“Ethical and ‘Green’ make-up is too often implied to be founded on ‘old wives’ tales’. To me this is part of the same discourse that drowned witches.” With a career in makeup on the rise, Crystabel Riley was perfecting adolescent boyband skin when persistent eruptions of eczema made her begin to really question what was she putting on her skin? And what was she putting on the skin of those teenage boys sat in her chair? “There seemed no way into understanding or breaking down my questions about skin and the chemical make up of make-up.” In the first instalment of her series SKIN(CARE/UNCARE) makeup artist Crystabel Riley explores the ambiguous and ancient substance of clay.

Words and Beauty

I am increasingly focused on the idea of care/un-care. And how to find the best of both. CARE: at every level about the materials one works with. UN-CARE: open-minded attitudes towards beauty and people, construction/deconstruction, stumbling across the chic and desired… AKA finding the PHD in the GCSE, as opposed to the GCSE in the PHD.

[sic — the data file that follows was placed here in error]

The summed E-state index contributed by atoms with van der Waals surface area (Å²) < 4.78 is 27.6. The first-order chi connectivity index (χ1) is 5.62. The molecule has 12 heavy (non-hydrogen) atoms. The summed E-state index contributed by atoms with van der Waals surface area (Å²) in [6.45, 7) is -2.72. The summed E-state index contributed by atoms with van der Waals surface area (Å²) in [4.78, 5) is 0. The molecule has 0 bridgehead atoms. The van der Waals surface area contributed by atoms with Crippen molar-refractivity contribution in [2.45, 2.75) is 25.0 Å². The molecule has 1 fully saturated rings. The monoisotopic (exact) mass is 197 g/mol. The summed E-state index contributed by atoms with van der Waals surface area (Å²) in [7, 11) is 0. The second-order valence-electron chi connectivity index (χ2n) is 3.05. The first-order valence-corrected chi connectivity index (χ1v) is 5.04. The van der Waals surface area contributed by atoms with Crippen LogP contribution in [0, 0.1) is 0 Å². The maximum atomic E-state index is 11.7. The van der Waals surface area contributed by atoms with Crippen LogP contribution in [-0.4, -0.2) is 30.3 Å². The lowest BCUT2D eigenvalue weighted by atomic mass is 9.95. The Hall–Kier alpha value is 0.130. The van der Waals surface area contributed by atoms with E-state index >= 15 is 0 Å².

Ethical and ‘Green’ make-up is too often implied to be founded on ‘old wives’ tales’. To me this is part of the same discourse that drowned witches. I don’t want to further riddle the internet with closed, diametric positions. Together, with you, I want to take a small step towards becoming more informed. To contribute not only in the editorial sense, but in the communal sense. In this series of pieces, I want to explore the ambiguity of ethics within the 21st century make-up industry. Thinking through concepts, materials and microbes.